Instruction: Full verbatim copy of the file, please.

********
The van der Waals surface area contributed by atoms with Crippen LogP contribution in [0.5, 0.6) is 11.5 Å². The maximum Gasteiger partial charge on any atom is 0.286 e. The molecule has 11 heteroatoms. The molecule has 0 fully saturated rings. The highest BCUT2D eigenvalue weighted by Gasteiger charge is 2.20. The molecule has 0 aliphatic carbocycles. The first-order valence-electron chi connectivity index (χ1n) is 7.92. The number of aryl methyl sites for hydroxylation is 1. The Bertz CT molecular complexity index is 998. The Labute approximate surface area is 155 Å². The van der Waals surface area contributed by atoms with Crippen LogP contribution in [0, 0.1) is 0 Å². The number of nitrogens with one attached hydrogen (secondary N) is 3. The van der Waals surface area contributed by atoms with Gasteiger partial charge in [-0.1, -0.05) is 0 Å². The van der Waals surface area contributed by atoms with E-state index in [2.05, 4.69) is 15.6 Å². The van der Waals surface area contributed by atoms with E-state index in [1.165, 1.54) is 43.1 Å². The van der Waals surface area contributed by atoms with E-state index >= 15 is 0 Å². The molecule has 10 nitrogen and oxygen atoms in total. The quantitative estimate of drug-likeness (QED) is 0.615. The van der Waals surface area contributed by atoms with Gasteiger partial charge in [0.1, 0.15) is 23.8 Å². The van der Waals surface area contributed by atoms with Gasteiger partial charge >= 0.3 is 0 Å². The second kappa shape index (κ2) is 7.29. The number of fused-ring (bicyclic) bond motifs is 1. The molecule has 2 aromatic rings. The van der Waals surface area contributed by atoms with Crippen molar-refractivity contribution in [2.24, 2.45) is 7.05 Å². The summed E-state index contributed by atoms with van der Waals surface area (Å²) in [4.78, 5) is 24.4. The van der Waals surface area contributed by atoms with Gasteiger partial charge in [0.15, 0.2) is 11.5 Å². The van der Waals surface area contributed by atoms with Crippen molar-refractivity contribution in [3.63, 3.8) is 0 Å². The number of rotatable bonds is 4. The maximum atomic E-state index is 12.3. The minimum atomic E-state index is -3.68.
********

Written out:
The van der Waals surface area contributed by atoms with Crippen LogP contribution in [0.5, 0.6) is 11.5 Å². The maximum Gasteiger partial charge on any atom is 0.286 e. The molecule has 11 heteroatoms. The molecule has 0 fully saturated rings. The highest BCUT2D eigenvalue weighted by Gasteiger charge is 2.20. The molecule has 0 aliphatic carbocycles. The first-order valence-electron chi connectivity index (χ1n) is 7.92. The number of aryl methyl sites for hydroxylation is 1. The Bertz CT molecular complexity index is 998. The Labute approximate surface area is 155 Å². The van der Waals surface area contributed by atoms with Crippen LogP contribution in [0, 0.1) is 0 Å². The number of nitrogens with one attached hydrogen (secondary N) is 3. The van der Waals surface area contributed by atoms with Gasteiger partial charge in [-0.1, -0.05) is 0 Å². The van der Waals surface area contributed by atoms with E-state index in [2.05, 4.69) is 15.6 Å². The van der Waals surface area contributed by atoms with E-state index in [1.165, 1.54) is 43.1 Å². The van der Waals surface area contributed by atoms with E-state index >= 15 is 0 Å². The molecule has 10 nitrogen and oxygen atoms in total. The quantitative estimate of drug-likeness (QED) is 0.615. The van der Waals surface area contributed by atoms with Gasteiger partial charge in [0.1, 0.15) is 23.8 Å². The van der Waals surface area contributed by atoms with Gasteiger partial charge >= 0.3 is 0 Å². The second kappa shape index (κ2) is 7.29. The number of fused-ring (bicyclic) bond motifs is 1. The molecule has 2 aromatic rings. The van der Waals surface area contributed by atoms with Crippen molar-refractivity contribution in [2.24, 2.45) is 7.05 Å². The summed E-state index contributed by atoms with van der Waals surface area (Å²) in [4.78, 5) is 24.4. The van der Waals surface area contributed by atoms with Gasteiger partial charge in [0.15, 0.2) is 11.5 Å². The van der Waals surface area contributed by atoms with Crippen molar-refractivity contribution in [3.63, 3.8) is 0 Å². The number of rotatable bonds is 4. The maximum atomic E-state index is 12.3. The minimum atomic E-state index is -3.68.